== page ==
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Monday, 3 August 2015

Beekeeping Bother: An Inspector Calls...

Probably one of mine!
I keep bees, although I never thought I could do it in a million years. The ideal beekeeper is well organised, calm, ready to turn their hand to remedial woodwork or a bit of flat-pack assembly at the drop of a hat, and accepts bee stings as just part of the job spec. I'm disorganised, anything but calm, hopeless at DIY and with a morbid fear of being stung.  I'm not even very keen on honey, so you might well ask why on earth I'm a beekeeper. It's because there are so many advantages, they far outweigh any problems.  Making an effort to plan, to record, to learn new skills and—stealing a phrase from Susan Jeffers—to Feel The Fear And Do It Anyway—far outweighs any downside. Unfortunately, something happened recently that cast a big black cloud over me and my bees.

I love gardening, cooking, and anything to do with wildlife.  If I could create infographics, I'd put one right here, with beekeeping at the hub of my favourite things. It's lovely to watch bees buzzing through the flowers on a lazy summer afternoon. The work they do in pollinating our  apple, plum and pear blossom provides us with fruit.  Later, at dusk, it's fascinating to stand in the apiary (as a collection of beehives is called) and hear the bees humming inside their hive. With a large and busy colony, the noise is loud enough to be heard from quite a way away. It's made by bees vibrating their wings, to drive off moisture from their haul of nectar. Concentrating the liquid means it will store without fermenting. If the weather's very hot, bees will bring water into the hive and evaporate that too, in order to cool their home. It's the original form of air-conditioning. How fascinating is that? I use honey in cooking to roast vegetables, and make cakes. Its anti-bacterial properties make it a great home remedy, too. The juice of half a lemon and a spoonful of honey, diluted with a splash of hot water makes a comforting drink if you've got a cold, or a sore throat. It's dangerous to promote anything as a cure-all, but beekeepers are a pretty healthy lot (we'll tactfully forget about the possibility of stings!)

My little apiary has been bumbling along (!) quite happily for about eight years. Then, the day before I was due to leave for the Romantic Novelists' Association's conference in July, I got the worst possible news. The expert who sold me a colony of bees a couple of years ago had diagnosed American Foul Brood (AFB) in his apiary. That's the equivalent of Foot And Mouth disease in farm animals. It's about the worst news any beekeeper can get. As my supplier is a diligent beekeeper, he gave the details of everyone who'd bought bees from him to the Seasonal Bee Inspector, who had to visit every contact on the list and check their bees.

Last week, my bees were up for inspection. Although I check them for disease during all my weekly hive inspections and have never spotted anything, I was really worried. What if I'd missed something? The queen bee lays an egg in each of the familiar hexagonal cells of the colony's honeycomb (don't worry, in a properly-maintained hive, she can't enter the part that provides the honey we eat. There's no chance of eating baby bees with your breakfast!). Foul brood in a hive produces a horrible smell, as you might guess, and the bee larvae are deformed and mushy.  The larvae in my hives were all fat, white and curled up in text book fashion.  That didn't stop me stressing.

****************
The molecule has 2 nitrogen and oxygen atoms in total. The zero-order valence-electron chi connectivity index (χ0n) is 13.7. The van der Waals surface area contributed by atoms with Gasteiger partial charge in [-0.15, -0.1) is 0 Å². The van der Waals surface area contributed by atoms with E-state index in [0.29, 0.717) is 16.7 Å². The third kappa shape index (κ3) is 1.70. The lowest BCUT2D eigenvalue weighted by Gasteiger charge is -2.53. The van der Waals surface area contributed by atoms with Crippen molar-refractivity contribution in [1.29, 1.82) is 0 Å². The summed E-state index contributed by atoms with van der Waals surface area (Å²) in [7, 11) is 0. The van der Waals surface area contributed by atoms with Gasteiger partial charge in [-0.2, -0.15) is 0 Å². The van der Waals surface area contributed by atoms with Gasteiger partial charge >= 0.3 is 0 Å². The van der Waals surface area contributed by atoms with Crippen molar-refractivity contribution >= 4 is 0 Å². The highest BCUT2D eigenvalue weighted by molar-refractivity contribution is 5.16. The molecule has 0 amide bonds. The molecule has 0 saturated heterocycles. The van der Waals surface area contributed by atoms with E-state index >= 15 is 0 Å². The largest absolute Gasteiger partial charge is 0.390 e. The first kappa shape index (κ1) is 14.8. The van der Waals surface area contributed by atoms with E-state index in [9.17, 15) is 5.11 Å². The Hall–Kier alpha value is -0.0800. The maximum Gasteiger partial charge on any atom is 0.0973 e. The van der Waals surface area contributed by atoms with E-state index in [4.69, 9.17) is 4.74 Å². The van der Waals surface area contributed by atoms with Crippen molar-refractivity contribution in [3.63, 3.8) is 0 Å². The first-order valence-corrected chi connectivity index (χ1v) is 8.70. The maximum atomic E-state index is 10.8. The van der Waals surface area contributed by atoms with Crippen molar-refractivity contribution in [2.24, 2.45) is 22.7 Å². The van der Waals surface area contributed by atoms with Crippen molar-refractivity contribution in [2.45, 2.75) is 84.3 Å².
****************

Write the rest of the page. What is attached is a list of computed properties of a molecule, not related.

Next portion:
If my bees had AFB, they'd all have to be destroyed, and my equipment burned. Okay, so "they're only insects", but they are my responsibility, and I had duty of care. Bees are in enough trouble worldwide, without me adding to their problems.

I was so concerned I posted about my worries on Facebook, and was touched by all the good wishes and promises of crossed fingers I received.  Thanks, everyone, I really appreciate your kind thoughts!

By the time the Seasonal Bee Inspector arrived, I was a bag of nerves. I was so concerned, I'd ironed my bee suit. I never normally iron anything! He was very kind and understanding, but his inspection took forever. He checked everything—and then he checked it all over again. As a matter of course, my bees were examined for any signs of deformed wings (caused by a different virus). They were brushed from their comb so the inspector could check the state of the wax cappings over the developing larvae. The appearance of everything was checked down to the smallest detail—several times.

I hadn't been sure whether the bee inspector would be able to give me the verdict there and then, or whether I'd have to gnaw my fingernails and wait for lab results, but I was too nervous to ask. Luckily, he didn't find any trace of anything nasty. He was able to give me the all-clear straight away! There was no sign of either AFB, or European Foul Brood (EFB), so I celebrated by writing full details of his visit and contact details down in my Apiary Record Book, as every conscientious, well-organised beekeeper should...:D

Incidentally, although the bee inspector was doing the insect equivalent of taking the roof of a huge maternity department and rummaging about among the staff and babies (for what felt like hours), neither he, nor I, got stung (thank goodness!). My bees have been selected to be docile, and despite this extensive disruption to their routine, they took it in their stride.

I include news about my bees and seasonal recipes as well as giveaways, and updates about my writing life in my newsletter, which I send out two or three times a year. The next one will include details of a short story due for release in the autumn, My Dream Guy, and  Heart Of A Hostage, which is the third title in my Princes Of Kharova series for The Wild Rose Press.

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